Brody's Favorite Albums of 2017 (So Far)

It's only July, and 2017 has already been an exceptional year for music. I say this every year, but I'll continue to say it as long as I keep hearing records that floor me and take me to new places. Here are five of my favorite records of 2017 so far. 


 Innovative Leisure 

Innovative Leisure 

Korey Dane -- Chamber Girls 

27 year old Long Beach singer/songwriter Korey Dane first came through with 2015’s “Youngblood”, a literary, roots and folk driven muse to the American open road. However, on “Chamber Girls”, his sophomore album released in June, Dane mostly looked inward rather than to the mythos of travel. With themes concerning relationships, unwanted changes, and rolling with the punches of getting older, "Chamber Girls" is a portrait of endurance; a hazy, cinematic one at that. On this record, the quieter folk of "Youngblood" is elevated to full band romps that pay tribute to Blonde on Blonde era Bob Dylan and the wry conviction of Bruce Springsteen. However, any comparison that can be made is offset by Dane's nostalgic, cinematic swagger and vocal presence that echoes a hazy, rambunctious night that continues far into the morning. Whether you're steeping in the sweet, rollicking organs on the blissfully spiteful, post-breakup ode "Charlie Handsome", the adventurous, open-road Americana of "Heart Out West", or the flickering, sentimental magic of the Dylan-esque "Always", Chamber Girls feels detached from modern music in the best of ways. It inhabits its own world, carrying a nomadic and rebellious energy that renders it an instant classic. Saying that people don't make records like this anymore would be inaccurate, because Dane is doing it with the ease and charm of someone that far exceeds his age.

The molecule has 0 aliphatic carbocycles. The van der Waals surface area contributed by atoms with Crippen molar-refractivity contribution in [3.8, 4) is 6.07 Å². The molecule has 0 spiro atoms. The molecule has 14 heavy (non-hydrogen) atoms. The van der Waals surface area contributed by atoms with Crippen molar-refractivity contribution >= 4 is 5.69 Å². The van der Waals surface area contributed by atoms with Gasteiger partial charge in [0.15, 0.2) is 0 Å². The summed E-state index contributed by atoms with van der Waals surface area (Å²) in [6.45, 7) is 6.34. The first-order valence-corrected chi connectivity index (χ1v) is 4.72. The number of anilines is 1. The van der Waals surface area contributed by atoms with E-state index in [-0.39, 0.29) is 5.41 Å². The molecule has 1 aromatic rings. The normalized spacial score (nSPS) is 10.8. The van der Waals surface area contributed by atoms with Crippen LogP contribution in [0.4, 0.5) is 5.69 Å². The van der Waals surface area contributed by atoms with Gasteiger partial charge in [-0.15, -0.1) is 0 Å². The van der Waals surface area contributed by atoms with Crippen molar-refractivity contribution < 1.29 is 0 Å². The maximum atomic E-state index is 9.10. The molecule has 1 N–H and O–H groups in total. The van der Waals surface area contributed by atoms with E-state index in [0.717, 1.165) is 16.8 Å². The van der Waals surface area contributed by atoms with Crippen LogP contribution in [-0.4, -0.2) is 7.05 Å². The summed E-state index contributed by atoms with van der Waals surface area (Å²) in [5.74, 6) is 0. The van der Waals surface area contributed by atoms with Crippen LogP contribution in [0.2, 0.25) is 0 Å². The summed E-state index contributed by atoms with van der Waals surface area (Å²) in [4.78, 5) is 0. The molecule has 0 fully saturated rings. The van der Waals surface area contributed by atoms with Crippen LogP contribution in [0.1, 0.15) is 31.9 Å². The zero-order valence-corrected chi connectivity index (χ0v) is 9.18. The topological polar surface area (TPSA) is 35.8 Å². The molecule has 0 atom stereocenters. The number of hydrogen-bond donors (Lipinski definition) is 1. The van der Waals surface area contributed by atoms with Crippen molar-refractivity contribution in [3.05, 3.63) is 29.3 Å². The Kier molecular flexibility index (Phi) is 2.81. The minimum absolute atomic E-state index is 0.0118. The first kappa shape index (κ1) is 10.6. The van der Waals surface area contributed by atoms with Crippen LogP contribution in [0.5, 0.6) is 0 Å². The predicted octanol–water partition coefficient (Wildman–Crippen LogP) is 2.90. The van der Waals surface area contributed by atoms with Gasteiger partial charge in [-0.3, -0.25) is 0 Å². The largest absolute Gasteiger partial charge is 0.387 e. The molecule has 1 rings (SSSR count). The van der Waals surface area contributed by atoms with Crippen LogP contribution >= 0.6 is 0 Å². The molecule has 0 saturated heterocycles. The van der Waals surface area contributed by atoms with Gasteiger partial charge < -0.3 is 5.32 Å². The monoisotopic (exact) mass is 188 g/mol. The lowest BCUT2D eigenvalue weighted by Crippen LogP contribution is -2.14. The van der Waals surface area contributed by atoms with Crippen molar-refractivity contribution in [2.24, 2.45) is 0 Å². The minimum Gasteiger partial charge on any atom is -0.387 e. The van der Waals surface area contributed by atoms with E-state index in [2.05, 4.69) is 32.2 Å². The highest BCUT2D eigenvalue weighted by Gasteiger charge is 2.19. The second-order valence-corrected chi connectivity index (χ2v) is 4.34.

Julian Velard -- Fancy Words For Failure

Julian Velard's charming, virtuosic piano-pop has been wooing those lucky enough to know about him for over a decade, so his crowd-funded, seventh LP Fancy Words For Failure couldn't have come at a better time. A concept album about not achieving the kind of success that puts your name in lights or makes you the most sought after person at the party, this record is centered around dissatisfaction and doubt, but it also makes room for a generous amount of optimism. Despite the negative themes surrounding these songs, they're some of the brightest and most jaunty pop songs you'll hear this year. The lead single "Sweatpants on the Living Room Floor", a song focused on the juxtaposition between bachelorism and matrimony, features a lively, infectious melody that sticks like glue, as Velard sings about the comfort of marriage over a honky piano lead that never loses it's spark. "24 Hour Flower Boy" also shines high and bright with endearing, imaginative imagery that evokes the ease of Italian dinner music without sounding novel. "Goodbye Hollywood, Hello Adulthood" also asserts itself as one of the record's best moments as it says adieu to youthful dreams of becoming a bona fide star, instead favoring "making monthly payments on a ten year adjustable loan", as Velard says it best. Julian Velard is a one of a kind songwriter, approaching pop music on this album with a classic virtuosity and pairing it with one of the most endearing, authentic forms of expression: self-critique.